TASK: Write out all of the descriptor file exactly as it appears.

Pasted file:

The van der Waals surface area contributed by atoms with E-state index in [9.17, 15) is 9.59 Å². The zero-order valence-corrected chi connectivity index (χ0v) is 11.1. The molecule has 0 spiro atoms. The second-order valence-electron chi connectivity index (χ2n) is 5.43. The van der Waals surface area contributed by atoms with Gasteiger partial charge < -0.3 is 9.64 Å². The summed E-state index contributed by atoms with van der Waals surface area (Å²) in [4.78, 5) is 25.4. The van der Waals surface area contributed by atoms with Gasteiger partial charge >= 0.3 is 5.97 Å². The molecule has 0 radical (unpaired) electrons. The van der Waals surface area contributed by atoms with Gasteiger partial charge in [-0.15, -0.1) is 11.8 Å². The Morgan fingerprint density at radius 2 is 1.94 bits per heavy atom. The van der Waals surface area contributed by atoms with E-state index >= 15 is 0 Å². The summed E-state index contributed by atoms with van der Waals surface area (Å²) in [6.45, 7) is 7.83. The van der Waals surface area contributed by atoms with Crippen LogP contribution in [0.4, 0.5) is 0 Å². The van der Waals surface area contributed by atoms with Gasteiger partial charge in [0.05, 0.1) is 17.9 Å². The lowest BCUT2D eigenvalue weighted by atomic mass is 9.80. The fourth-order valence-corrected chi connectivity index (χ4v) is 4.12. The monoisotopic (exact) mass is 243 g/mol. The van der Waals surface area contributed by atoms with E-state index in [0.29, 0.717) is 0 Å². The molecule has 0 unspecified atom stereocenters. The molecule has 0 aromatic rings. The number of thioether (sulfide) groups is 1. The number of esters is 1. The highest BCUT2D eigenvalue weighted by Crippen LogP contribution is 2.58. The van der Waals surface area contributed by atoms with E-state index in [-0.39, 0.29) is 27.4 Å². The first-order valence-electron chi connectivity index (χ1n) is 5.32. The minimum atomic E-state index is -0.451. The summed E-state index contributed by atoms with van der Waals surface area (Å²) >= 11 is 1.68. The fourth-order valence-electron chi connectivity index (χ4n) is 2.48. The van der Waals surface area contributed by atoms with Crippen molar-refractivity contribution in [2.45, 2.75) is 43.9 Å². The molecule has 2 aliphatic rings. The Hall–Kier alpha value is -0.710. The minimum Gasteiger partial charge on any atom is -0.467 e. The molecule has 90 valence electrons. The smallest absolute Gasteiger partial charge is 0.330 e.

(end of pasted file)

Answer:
The van der Waals surface area contributed by atoms with E-state index in [9.17, 15) is 9.59 Å². The zero-order valence-corrected chi connectivity index (χ0v) is 11.1. The molecule has 0 spiro atoms. The second-order valence-electron chi connectivity index (χ2n) is 5.43. The van der Waals surface area contributed by atoms with Gasteiger partial charge < -0.3 is 9.64 Å². The summed E-state index contributed by atoms with van der Waals surface area (Å²) in [4.78, 5) is 25.4. The van der Waals surface area contributed by atoms with Gasteiger partial charge >= 0.3 is 5.97 Å². The molecule has 0 radical (unpaired) electrons. The van der Waals surface area contributed by atoms with Gasteiger partial charge in [-0.15, -0.1) is 11.8 Å². The Morgan fingerprint density at radius 2 is 1.94 bits per heavy atom. The van der Waals surface area contributed by atoms with E-state index >= 15 is 0 Å². The summed E-state index contributed by atoms with van der Waals surface area (Å²) in [6.45, 7) is 7.83. The van der Waals surface area contributed by atoms with Crippen LogP contribution in [0.4, 0.5) is 0 Å². The van der Waals surface area contributed by atoms with Gasteiger partial charge in [0.05, 0.1) is 17.9 Å². The lowest BCUT2D eigenvalue weighted by atomic mass is 9.80. The fourth-order valence-corrected chi connectivity index (χ4v) is 4.12. The monoisotopic (exact) mass is 243 g/mol. The van der Waals surface area contributed by atoms with E-state index in [0.29, 0.717) is 0 Å². The molecule has 0 unspecified atom stereocenters. The molecule has 0 aromatic rings. The number of thioether (sulfide) groups is 1. The number of esters is 1. The highest BCUT2D eigenvalue weighted by Crippen LogP contribution is 2.58. The van der Waals surface area contributed by atoms with E-state index in [-0.39, 0.29) is 27.4 Å². The first-order valence-electron chi connectivity index (χ1n) is 5.32. The minimum atomic E-state index is -0.451. The summed E-state index contributed by atoms with van der Waals surface area (Å²) >= 11 is 1.68. The fourth-order valence-electron chi connectivity index (χ4n) is 2.48. The van der Waals surface area contributed by atoms with Crippen molar-refractivity contribution in [2.45, 2.75) is 43.9 Å². The molecule has 2 aliphatic rings. The Hall–Kier alpha value is -0.710. The minimum Gasteiger partial charge on any atom is -0.467 e. The molecule has 90 valence electrons. The smallest absolute Gasteiger partial charge is 0.330 e.